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Why You Don't Want Me to Be President Why You Don't Want Me to Be President

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Why You Don't Want Me to Be President

The White House is waving the white flag on working with a hardheaded GOP.

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President Obama walks off Air Force One last week after arriving at O'Hare International Airport in Chicago. (AP Photo/Paul Beaty)

The White House is upset with my post this week, "You May Be Right, Mr. President, But This Is Crazy." That surprises me because I credited President Obama with reaching further toward compromise than House Republicans. I also said he was winning the political debate.

Those two points angered Obama-hating conservatives who flooded my in-box. I expected that. What I didn't see coming was the defensive reaction of White House spokesmen who essentially argued that because of GOP intransigence, the president is unable to avert the $1.2 trillion in sequestration budget cuts — much less forge a "grand bargain" to tame runaway debt.

 

"Your point ... in this piece and in a bunch of others in between seems to be that, because he’s president, Obama is obligated to do all the compromising himself," wrote a senior White House official, whom I agreed not to identify. "Essentially what you’re saying is that he should respond to the GOP’s absolute refusal to compromise by giving in to them entirely."

Actually, that's not what I'm saying. Ignore the straw man. My point is this: Unlike presidential aides and liberal allies, I don't think the president is politically impotent. I think he has the personal skills and power to lead, to fix this crazy mess.

It would require compromise, something the president has expressed a willingness to do. True problem-solving leadership also would require making tough choices that would anger his liberal base far more than the president is doing now; imposing sacrifice on all voters, including the middle class; and risking his high approval ratings. And, yes, he can't do it without Republicans.

 

"If you have a realistic idea on how to make the GOP put the country before party and compromise, I would like to hear it," Obama adviser Dan Pfeiffer tweeted to me.

Pfeiffer had just posted his objection to a spirited New York Times column by David Brooks, who rebuked both parties for failing to lead: "For anyone reading David Brooks' column, here is the President's detailed sequester plan that he doesn't think exists (link)"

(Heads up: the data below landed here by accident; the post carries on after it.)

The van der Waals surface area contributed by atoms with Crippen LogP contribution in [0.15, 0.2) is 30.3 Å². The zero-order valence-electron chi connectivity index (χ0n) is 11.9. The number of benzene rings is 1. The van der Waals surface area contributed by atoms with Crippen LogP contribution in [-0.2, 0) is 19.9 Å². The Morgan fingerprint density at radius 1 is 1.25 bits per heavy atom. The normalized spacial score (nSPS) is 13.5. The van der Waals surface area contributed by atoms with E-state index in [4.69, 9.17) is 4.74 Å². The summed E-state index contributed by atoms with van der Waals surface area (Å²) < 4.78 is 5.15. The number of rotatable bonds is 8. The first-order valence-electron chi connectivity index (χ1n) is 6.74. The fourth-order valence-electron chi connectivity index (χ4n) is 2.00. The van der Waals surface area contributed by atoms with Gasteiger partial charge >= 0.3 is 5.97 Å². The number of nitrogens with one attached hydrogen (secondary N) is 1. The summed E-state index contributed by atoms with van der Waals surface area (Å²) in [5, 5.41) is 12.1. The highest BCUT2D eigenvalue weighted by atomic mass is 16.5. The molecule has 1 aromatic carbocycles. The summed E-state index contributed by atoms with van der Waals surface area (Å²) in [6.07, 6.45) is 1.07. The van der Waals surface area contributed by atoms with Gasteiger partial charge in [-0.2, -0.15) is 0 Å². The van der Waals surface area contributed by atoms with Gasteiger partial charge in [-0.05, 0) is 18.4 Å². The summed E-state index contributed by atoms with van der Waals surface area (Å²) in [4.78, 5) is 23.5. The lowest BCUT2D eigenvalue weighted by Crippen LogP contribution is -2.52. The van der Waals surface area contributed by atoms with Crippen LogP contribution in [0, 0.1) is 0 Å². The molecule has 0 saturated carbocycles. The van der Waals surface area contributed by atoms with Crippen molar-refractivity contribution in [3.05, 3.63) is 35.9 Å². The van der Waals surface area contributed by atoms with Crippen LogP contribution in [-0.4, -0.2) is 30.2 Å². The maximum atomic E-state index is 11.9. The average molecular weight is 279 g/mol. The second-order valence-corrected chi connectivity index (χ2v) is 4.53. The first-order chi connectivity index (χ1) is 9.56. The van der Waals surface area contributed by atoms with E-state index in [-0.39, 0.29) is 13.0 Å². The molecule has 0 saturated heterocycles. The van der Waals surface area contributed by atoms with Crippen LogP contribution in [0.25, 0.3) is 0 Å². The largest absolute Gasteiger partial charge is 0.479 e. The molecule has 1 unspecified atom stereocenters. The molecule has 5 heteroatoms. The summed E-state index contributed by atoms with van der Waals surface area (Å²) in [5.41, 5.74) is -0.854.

I replied: "let us know when you've got a deal and the government your running isn't headed over a cliff again. #ThisIsCrazy"

I regret the obnoxious tone. I was trying to reinforce the point of my post on presidential leadership.

 

That began an exchange in which Pfeiffer challenged me, fairly so, to present my plan for dealing with the GOP.

Call it a cop out, but my reply was honest: ".@pfeiffer44 Very fair point. If I had one, I might be President. Luckily for the nation, I never presumed to lead. Those who did now must"

One of my favorite progressive bloggers, Greg Sargent of The Washington Post, e-mailed me to say it's fair to ask whether the president could do more to get cooperation from Republicans. "But isn't it also fair to ask: Is there anything the president could do that would get more cooperation from Republicans, aside from giving them everything they want?"

My answer to Sargent was that I am optimistic enough about our system of government "and in human nature to believe now is not the time to wave the white flag on compromise and governing." There must be something a great leader can do to avoid a self-inflicted crisis.

And isn't greatness what Obama signed up for in 2008? I'd like to believe he has it in him. "To accept the conceit that there is nothing the president can do is to accept a grim future," I e-mailed Sargent. "I won't."

Sargent filed a post on the exchange with Pfeiffer and posed two questions to his readership that I will try to answer:

1. What more, if anything, could Obama actually do to win cooperation from today's Republican Party on averting the sequester, short of giving in to the GOP demand that we replace it only with spending cuts? Again, I am not the president, but the first thing that comes to mind is that an all-spending-cuts solution is not out of the question. Indeed, it's what Obama and the country are going to get if a deal is not reached March 1.

Second, there are several proposals on the table that would postpone the deadline; that might give both sides time and space to negotiate. Ideally, the short-term crisis is averted and both sides grow up: Republicans recognize that we can't avoid a debt crisis without raising taxes more, and Democrats agree to trim entitlements beyond Obama's vague (but admirable) concessions. The GOP needs to be less strident. Obama needs to be more engaged.

Finally, the president could go nuclear: Give up on compromise, wage a perpetual campaign, and try to gain Democratic control of the House in 2014. This is a long shot, given GOP advantages due to redistricting and the paucity of swing districts in the House.  

The fact is, Obama has more at stake in the sequester fight than Republicans. The arbitrary cuts would hurt the economy. A major slowdown would sap Obama's political capital and jeopardize his agenda.

2. Which side's approach to averting the sequester, and solving the deficit, (do I) actually agree with? I honestly don't have a strong opinion. Like most independent voters, I just want it fixed. I want my leaders to lead.

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